Foreverfit takes you through a tour of different varieties of yoghurt in the market, to help you decide which kind is best for you. 

Most of us have eaten it since our childhood. Homemade yoghurt, or “dahi” as Indians know it, has been on our tables from time immemorial. All of a sudden, it’s in the limelight for it’s health benefits, owing to the probiotic bacteria it contains.

These “good” bacteria reside in your gut, and boost your health many ways. In itself, dahi contains lactoferrin, an iron-binding protein that builds healthy bones. Additionally, this food has vitamins, protein and other important nutrients.

Yoghurt VS Dahi

For the most part, homemade dahi is formed by the action of the microbe lactobacillus alone, while commercial yoghurt contains two bacterial strains, viz. Lactobacillus bulgaris and Streptococcus thermophiles.

Calorie count depends on the kind of milk used

The calorie content of yoghurt depends on the sugar, protein, and fat content of the milk used. For instance, a cup of non-fat fruit yoghurt contains over 230 calories, 11 g of protein, and 47 g of sugar. However, you can choose a low-fat, low-sugar variant of curd, or make yours with toned milk, to reduce calorie and fat content.

Contains many vitamins and minerals

Yoghurt is a good source of vitamin B12 and riboflavin or vitamin B2. In fact, a cup of non-fat milk or non-fat fruit yoghurt contains a little over 1 microgram (mcg) of vitamin B12 and 0.4 milligrams (mg) of riboflavin.

In addition, yoghurt contains over 45% of your daily requirement of these vitamins, important minerals, and more calcium than milk. Specifically, a cup of non-fat fruit yoghurt has 370 mg, while a cup of non-fat milk has only 300 mg, corresponding to 37% and 30% of your daily need.

Comparison of different brands of  yoghurt 

Brand Calories Total Fat(g) Protein  (g) Calcium (%)
Danone Dahi Nutri +

Amul Masti    

Mother Dairy (whole milk) Dahi

Nestle A+ Nourish Dahi



















Greek Yoghurt

Today, this Western favourite is popular in India too. Maybe that’s because Greek yoghurt is thicker and smoother than homemade yoghurt or dahi, and contains less whey. And that’s not all.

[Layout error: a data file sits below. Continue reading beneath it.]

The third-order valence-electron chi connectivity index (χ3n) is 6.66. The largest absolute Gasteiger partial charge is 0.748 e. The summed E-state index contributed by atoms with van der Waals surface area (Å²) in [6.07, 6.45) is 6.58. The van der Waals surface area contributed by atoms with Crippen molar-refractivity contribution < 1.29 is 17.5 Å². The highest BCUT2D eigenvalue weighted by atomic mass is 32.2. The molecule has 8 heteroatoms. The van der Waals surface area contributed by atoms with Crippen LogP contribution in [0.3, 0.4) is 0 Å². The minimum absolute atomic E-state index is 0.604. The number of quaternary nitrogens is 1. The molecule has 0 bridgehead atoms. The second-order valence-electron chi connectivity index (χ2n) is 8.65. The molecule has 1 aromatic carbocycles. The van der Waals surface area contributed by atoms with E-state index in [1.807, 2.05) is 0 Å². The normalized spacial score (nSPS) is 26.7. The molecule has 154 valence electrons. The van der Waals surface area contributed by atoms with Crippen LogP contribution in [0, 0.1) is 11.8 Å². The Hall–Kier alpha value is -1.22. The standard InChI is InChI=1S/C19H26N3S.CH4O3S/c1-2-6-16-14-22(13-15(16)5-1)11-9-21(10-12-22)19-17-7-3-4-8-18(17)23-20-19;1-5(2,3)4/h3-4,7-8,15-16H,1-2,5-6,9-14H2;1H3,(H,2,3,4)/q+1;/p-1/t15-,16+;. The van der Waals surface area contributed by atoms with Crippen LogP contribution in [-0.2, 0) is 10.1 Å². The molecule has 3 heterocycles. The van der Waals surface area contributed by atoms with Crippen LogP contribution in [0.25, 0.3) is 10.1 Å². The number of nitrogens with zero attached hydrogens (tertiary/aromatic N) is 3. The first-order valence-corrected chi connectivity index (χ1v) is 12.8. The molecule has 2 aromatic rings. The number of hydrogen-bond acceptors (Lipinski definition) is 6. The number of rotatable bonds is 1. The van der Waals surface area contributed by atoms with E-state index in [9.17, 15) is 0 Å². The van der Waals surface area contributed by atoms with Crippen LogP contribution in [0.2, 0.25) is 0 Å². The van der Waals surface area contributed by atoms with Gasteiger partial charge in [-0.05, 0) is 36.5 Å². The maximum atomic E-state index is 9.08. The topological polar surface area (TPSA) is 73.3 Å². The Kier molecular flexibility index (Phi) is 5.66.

A medium-sized bowl of this product also has almost double the amount of protein (roughly 8 to 10g) contained in regular curd (3 to 4g). Still, traditional yoghurt has more B vitamins, calcium and amino acids than Greek curd, because of its whey content.

Epigamia Greek yoghurt 

This is unique because it is nutrient dense and claims to contain no preservatives, artificial flavors, or chemicals. It contains real fruit pulp and a live culture of useful gut bacteria. (Rs 35-40)



Nestle’s a+Grekyo

This is available in the fruity variants of strawberry, mango, pineapple, and orange. A 100-g pack of a+Grekyo contains 5.8g of protein and 204mg of calcium . While the protein content is lower, Nestle scores on the calcium content, since this claims to contain 30%more calcium than their a+ toned Dahi. Also, this brand has bits of real fruit VS the pulp used in Epigemia brand.

However, the strains of bacteria used, are not mentioned. In addition, the label mentions additives such as flavor, color, and preservatives. ( Rs 30).

Amul Flaavyo

This is available in mango, strawberry, pineapple, vanilla, and mishtidoi variants. It contains both fruit pulp and dices, and also preservatives, flavor additives, and other chemicals

However, each 125-ml cup is high on sugar (26g), low on protein (4g), not fortified with calcium and vitamins, and has a calorific value of 100 calories. Also, there is no mention of the strain of bacteria used. (Rs 30 a pack)

Yoghurt like alternatives

Skyr: Native to Iceland, Skyr is comparable in texture and nutrition to Greek yoghurt. Notably, it has as much protein. But the calorie count is lower, since Skyr is made with skimmed milk.

Kefir:It gets its unique name from the Turkish word ‘keif’, which means ‘good feeling.’ Kefir contains strains of probiotics and beneficial yeast that yoghurts lack.  You can also get it, in low-fat and non-fat varieties.

Swiss yoghurt: This variety of yoghurt is thinner but creamier than its Greek cousin. However, it has almost double the sugar and carbohydrates compared to Greek yoghurt!

Goat milk yoghurt:Made from whole goat milk, it has a softer texture and a sweet and salty flavor to it. But it’s low in calcium and high in fat.